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Seasoning Question?

Post in 'The Wood Shed' started by Mr A, Dec 15, 2012.

  1. Mr A

    Mr A Minister of Fire

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    I have some mulberry that was cut down in spring this year, some walnut that was cut last fall, or so I was told. This was free scrounged wood cut into rounds 16"-24" long. Four cords altogether. I was planning this to be next years wood, I have cords of other scrounged woods I am burning this year. I noticed the mulberry turned silvery in color, very seasoned looking. The walnut is a deep brown color. I picked up a cheap Harbor Freight moisture meter and cut a split of mulberry across the middle with my 12" miter saw. The meter read 13%. I cut another one, 22%. I tested a split of walnut , 19%. These splits were at the top of the pile. The 13% was smaller than the 22%.. I threw 'em all on the coals, burning nicely. The 19% walnut was a 5 inch split. So, how far down in the stack should I expect to get these readings for usable wood? The mulberry burned well, without a lot of the popping I read it is prone to. It popped a bit but not much, my seasoned cedar pops much more. When I hear it takes two years or more to season firewood, it that referring to stacks of splits, or stacks of rounds?

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  2. CodyWayne718

    CodyWayne718 Feeling the Heat

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    I would say the saw had something to do with the readings. Split it with an axe and check it. The saw produced heat which I would say gave lower readings. Could be wrong this is just my opinion. The mulberry will take longer to season than the walnut. There is a huge difference in one and two year c/s/s wood. Take off time, heat output and burn length. Not to mention far less creosote.
    Backwoods Savage likes this.
  3. Mr A

    Mr A Minister of Fire

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    I did the same with some oak that had been sitting in rounds two years. The meter read OL, overloaded. I guess it could be possible the friction of the saw blade could dry 1/8" or so that the points of the meter stick into.
  4. ansehnlich1

    ansehnlich1 Minister of Fire

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    Walnut should be ok to burn in 1 full year if split and stacked in a single row. I've burned lots of walnut, in fact, burning a bunch right now, and just cut around 3 cord of it here on the property. I will say that rounds I don't split, say 2 to 4 inches, they take longer to season.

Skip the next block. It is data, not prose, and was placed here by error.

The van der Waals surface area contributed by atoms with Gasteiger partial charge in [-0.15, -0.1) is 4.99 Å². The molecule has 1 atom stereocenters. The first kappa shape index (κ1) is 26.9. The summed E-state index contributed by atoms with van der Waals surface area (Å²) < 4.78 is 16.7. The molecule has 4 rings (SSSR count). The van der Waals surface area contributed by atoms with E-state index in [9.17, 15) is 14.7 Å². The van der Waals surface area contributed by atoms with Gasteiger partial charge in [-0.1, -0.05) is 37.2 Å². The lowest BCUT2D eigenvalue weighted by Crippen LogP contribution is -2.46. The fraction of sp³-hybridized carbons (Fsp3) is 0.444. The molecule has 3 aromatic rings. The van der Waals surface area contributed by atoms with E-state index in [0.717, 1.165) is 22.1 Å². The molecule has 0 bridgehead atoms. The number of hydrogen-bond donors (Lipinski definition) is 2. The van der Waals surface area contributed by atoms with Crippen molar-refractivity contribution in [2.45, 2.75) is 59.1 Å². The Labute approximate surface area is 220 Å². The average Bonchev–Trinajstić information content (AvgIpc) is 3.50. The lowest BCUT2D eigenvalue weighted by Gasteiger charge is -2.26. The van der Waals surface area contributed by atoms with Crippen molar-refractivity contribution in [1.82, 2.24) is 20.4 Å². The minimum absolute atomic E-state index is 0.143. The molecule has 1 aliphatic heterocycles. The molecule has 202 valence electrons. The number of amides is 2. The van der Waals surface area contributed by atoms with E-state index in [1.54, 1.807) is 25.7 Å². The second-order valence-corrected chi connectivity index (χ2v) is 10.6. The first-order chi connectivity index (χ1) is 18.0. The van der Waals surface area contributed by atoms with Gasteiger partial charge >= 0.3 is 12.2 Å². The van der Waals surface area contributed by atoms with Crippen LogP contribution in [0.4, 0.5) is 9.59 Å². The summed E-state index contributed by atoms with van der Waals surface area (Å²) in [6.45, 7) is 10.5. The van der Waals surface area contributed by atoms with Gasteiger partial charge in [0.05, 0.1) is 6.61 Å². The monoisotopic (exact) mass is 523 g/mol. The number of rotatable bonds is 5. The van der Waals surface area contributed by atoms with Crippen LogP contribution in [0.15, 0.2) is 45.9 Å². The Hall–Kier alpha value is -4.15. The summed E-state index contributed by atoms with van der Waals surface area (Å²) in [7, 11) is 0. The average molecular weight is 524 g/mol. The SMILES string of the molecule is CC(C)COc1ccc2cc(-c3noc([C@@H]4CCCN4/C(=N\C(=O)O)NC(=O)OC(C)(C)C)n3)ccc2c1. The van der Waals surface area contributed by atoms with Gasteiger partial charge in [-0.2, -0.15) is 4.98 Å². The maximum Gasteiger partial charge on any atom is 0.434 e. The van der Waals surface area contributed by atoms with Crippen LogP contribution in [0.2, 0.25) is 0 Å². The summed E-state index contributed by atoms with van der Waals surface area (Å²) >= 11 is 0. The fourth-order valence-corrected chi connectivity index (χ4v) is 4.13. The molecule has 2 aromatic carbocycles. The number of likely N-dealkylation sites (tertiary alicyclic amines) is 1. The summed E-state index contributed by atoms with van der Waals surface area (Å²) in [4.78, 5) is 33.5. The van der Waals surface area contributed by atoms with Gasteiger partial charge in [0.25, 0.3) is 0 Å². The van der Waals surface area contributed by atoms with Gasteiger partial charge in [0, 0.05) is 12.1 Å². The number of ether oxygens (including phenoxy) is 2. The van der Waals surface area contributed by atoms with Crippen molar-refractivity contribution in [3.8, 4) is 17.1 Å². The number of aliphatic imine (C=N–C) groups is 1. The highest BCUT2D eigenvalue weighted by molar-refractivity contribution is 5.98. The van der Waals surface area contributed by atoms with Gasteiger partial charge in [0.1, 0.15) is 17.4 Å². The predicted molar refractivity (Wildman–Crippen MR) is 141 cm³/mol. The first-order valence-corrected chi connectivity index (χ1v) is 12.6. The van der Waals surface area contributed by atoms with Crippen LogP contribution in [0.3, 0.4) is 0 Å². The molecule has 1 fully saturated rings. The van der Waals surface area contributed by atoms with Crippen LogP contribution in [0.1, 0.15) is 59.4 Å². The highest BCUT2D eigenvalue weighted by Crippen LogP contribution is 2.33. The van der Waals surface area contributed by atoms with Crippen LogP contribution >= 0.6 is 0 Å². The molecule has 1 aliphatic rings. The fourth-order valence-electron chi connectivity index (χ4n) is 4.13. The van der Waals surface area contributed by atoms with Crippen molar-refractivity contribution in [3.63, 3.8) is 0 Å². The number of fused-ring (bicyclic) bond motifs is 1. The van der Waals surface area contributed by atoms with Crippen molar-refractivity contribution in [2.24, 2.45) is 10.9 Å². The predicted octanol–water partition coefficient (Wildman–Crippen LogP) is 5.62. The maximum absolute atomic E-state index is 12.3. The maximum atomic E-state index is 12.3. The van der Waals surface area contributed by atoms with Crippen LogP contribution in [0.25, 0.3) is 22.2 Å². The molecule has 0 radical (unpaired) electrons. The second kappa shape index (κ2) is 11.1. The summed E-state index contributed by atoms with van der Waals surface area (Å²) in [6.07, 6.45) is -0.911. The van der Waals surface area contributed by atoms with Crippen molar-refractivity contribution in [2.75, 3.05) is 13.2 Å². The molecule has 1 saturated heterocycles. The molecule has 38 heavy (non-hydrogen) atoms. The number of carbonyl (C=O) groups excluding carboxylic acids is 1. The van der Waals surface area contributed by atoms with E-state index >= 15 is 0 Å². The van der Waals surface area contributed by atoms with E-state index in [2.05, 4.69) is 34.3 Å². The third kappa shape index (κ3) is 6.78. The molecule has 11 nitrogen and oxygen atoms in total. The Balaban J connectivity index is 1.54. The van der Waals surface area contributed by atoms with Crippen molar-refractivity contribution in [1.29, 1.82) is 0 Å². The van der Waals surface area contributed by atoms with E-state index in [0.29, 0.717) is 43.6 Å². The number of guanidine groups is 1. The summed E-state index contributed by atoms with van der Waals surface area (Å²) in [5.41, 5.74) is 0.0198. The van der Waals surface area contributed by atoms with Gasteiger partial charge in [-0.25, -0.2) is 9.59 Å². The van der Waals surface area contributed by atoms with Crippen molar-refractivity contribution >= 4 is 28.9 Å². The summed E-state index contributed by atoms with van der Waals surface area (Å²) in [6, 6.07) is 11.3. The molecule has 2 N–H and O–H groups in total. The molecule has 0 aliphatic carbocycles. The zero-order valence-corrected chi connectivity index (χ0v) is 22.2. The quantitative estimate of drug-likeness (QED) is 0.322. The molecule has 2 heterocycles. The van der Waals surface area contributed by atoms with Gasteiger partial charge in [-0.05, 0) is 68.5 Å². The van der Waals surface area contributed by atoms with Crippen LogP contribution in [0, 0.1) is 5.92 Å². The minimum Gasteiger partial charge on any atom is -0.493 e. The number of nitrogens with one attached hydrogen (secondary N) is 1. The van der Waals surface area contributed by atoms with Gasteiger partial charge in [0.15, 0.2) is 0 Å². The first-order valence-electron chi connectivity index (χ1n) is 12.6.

5. Backwoods Savage

    Backwoods Savage Minister of Fire

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    Why on earth are you cutting it rather than splitting it? Also, after cutting it, this sounds like you are checking the ends. Interesting.
  6. Mr A

    Mr A Minister of Fire

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    Yea, the idea was to cut it through the center of the length of the split, and check the moisture at the cut end. I'm talking about a split, 4-6 inches, not a cut section of log(round) unsplit. I cut it because I like to use my 12" saw, and I was also zipping down to size some over length spits. I can cut a split down to size much faster with the miter saw than a chainsaw
  7. bogydave

    bogydave Minister of Fire

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    Would be surprised if the mulberry is well seasoned. Marginal for the walnut.
    The norm is 2 years split & stacked. (Don't season very well until split)

    I don't have a MM, but know the readings can be way off & manytimes your reading may be in a dry spot for many reasons.
    2+ years seasoned (off the ground split & stacked) for me & if I had read oak, I'd season it 3 years.
    No MM needed after 2 years :)

    If you think it's burning well, that is a good test too.

    "You burn what you got, seasoned or not" :)
  8. Wood Duck

    Wood Duck Minister of Fire

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    I don't know much about moisture meters, but I think there is a difference between measuring the moisture content across the grain (as you did) versus with the grain (like you would do if you split the wood longitudinally and measured on the newly split face). Maybe try it agaoin, this time with splitting and cutting and see if you register different moisture content. Maybe the moisture meter owners manual will say something about this.

    If the wood has been split and stacked in a good spot for a year I'd expect it to be in decent shape, at least the wood at the top of the pile. If it is in rounds, then probably not very good. I can't say how far down the stack to expect dry wood. There are too many variable in wood stacking like wind exposure, soil moisture, tightness of the stack, sun, local humidity, etc. If it burns well then I guess it is OK.

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